Why the Workforce Is Lacking Young People

November 11, 2013

A job used to be the next step after a diploma. But now, young people aren't in any rush to start working, says CNN Money.

  • Less than 78 percent of people aged 20 to 34 either have jobs or are looking for work, according to the Bureau of Labor Statistics (BLS).
  • That's down from the peak of 83 percent in 2000, and the lowest since the 1970s.

Recessions are particularly hard on the young, with last-in, first-out policies at many organizations and a preference at firms to freeze hiring before they start laying off employees, which hurts recent grads.

"We used to say that a high school degree wasn't sufficient to provide a middle class income," says Bill Rodgers, a professor and chief economist at Rutgers University's Heldrich Center for Workforce Development. "Now we're saying no longer is a bachelor's degree."

But there are other reasons as well -- what economists call "structural changes" -- that could mean a permanent shift in workplace demographics.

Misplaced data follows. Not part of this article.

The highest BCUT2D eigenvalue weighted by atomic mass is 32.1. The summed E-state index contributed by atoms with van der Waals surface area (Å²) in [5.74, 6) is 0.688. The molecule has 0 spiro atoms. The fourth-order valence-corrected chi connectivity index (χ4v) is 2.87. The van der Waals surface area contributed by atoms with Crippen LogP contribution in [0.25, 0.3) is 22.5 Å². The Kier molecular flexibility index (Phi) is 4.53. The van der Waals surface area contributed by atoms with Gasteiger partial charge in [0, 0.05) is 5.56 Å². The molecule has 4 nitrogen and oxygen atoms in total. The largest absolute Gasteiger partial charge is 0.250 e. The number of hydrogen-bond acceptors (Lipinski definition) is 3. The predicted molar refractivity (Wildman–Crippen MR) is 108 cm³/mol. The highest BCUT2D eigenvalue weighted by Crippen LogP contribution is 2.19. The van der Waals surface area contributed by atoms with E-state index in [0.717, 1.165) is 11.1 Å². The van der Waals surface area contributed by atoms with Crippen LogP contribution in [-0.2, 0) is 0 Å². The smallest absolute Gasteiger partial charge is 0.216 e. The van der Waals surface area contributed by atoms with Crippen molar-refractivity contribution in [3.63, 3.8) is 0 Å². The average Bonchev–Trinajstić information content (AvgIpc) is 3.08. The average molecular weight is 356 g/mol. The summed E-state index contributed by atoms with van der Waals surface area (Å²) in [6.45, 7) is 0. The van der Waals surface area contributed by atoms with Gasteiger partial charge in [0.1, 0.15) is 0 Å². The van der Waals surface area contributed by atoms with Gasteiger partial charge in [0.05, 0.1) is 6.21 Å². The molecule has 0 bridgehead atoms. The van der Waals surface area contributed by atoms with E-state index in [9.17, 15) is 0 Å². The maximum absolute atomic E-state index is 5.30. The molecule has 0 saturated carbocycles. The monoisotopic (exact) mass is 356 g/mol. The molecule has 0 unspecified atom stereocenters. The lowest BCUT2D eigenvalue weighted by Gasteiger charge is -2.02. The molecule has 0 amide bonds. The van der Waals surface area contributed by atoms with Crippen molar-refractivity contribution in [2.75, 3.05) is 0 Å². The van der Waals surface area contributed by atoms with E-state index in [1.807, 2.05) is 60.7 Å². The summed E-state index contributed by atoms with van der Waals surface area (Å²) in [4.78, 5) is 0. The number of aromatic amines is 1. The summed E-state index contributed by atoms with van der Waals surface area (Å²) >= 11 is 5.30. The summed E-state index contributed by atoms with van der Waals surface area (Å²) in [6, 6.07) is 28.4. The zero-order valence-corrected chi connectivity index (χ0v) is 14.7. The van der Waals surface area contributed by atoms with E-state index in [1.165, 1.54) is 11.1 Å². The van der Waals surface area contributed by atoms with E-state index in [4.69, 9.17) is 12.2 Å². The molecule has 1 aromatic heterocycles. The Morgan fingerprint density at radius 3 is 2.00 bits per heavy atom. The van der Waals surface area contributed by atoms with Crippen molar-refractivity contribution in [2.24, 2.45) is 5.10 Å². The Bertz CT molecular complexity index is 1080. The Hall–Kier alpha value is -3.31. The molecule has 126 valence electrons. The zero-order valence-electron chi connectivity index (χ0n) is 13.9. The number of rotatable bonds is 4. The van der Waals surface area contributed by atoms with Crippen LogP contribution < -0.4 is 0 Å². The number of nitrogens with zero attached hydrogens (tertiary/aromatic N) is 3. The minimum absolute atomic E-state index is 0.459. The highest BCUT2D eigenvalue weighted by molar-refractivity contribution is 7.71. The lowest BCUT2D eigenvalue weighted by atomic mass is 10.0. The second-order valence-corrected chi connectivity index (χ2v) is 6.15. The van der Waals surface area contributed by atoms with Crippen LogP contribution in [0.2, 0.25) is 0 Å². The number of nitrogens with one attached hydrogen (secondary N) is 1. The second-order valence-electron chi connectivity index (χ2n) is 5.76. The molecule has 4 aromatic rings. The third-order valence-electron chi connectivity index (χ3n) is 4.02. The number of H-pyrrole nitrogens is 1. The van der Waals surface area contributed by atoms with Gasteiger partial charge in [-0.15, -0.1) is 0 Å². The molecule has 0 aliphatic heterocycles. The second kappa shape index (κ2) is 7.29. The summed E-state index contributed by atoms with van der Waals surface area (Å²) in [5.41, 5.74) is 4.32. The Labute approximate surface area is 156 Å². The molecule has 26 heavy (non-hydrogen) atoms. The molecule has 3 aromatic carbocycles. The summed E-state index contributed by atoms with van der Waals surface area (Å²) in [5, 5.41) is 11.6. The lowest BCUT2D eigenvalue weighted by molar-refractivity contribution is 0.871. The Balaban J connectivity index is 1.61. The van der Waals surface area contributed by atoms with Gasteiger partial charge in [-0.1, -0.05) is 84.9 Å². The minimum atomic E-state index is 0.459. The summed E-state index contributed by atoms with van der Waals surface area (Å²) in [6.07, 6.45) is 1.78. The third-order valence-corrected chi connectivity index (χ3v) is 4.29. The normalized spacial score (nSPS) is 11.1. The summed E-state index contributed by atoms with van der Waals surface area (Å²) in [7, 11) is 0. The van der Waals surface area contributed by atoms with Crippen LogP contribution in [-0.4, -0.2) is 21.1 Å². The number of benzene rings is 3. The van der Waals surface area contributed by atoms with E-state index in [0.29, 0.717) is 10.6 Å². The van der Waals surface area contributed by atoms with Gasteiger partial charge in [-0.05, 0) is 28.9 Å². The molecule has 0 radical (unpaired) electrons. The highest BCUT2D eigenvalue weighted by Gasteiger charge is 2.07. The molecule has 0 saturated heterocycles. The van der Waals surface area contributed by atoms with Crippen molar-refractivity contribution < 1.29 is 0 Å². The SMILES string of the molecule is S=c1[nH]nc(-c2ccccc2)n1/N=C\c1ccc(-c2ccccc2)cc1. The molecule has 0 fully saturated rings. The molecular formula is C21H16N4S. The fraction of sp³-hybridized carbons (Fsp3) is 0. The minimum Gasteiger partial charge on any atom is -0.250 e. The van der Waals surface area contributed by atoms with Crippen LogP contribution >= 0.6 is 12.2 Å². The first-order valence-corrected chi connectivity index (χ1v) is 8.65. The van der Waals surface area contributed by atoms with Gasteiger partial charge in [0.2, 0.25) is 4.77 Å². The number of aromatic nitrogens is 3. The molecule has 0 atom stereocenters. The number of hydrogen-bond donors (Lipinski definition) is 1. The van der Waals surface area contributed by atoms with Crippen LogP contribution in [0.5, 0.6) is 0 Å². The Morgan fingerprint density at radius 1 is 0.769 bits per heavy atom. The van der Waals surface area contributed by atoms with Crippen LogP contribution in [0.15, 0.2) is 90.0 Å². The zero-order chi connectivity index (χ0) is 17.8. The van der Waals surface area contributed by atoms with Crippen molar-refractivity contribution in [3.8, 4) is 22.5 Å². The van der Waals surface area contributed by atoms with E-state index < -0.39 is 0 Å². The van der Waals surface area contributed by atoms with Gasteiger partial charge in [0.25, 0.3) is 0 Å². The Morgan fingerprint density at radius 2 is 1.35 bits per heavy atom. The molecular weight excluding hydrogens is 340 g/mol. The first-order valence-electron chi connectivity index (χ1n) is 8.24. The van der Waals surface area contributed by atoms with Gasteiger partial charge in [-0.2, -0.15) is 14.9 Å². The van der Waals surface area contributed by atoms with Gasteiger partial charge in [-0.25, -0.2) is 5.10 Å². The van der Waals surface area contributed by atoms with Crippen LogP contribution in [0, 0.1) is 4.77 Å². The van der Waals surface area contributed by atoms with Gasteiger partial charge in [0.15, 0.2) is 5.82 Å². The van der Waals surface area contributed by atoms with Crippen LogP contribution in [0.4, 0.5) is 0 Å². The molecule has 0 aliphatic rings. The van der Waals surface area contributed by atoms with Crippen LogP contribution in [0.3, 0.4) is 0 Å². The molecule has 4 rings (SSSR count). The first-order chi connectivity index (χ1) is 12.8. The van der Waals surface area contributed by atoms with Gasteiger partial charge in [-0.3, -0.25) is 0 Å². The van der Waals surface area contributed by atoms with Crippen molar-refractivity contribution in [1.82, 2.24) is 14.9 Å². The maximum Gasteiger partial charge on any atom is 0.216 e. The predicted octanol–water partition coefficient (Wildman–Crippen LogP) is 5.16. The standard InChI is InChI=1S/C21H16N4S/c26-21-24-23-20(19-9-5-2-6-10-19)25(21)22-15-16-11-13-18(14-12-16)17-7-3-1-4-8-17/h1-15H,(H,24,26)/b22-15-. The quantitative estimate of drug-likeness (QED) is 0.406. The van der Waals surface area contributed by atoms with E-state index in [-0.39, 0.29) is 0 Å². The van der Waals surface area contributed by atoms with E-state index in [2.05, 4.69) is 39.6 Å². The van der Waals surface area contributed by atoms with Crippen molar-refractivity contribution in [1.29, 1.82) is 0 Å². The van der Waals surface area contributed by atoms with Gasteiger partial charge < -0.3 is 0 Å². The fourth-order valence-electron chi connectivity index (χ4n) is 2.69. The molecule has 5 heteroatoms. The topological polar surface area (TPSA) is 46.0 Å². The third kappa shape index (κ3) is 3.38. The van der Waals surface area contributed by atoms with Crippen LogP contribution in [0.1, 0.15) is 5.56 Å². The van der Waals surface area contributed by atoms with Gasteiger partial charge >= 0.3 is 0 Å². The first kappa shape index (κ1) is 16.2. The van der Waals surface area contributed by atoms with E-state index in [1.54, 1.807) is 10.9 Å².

• Since 2000, married women between the ages of 25 and 34 have been leaving the labor force at a slightly higher rate than young people at large, according to BLS. There could be many reasons for that, but Rodgers thinks stagnant wages on top of rising child care costs are two of them.
  • The percentage of the people aged 55 and over in the workforce has gone from just over 30 percent in 2000 to over 40 percent currently, according to BLS.

The result is fewer opportunities on the lower end of the job ladder, which has kept a lot of millennials on the sidelines.

Source: Steve Hargreaves, "Why Young People Are Saying 'No' To the Workforce," CNN Money, October 22, 2013.

 

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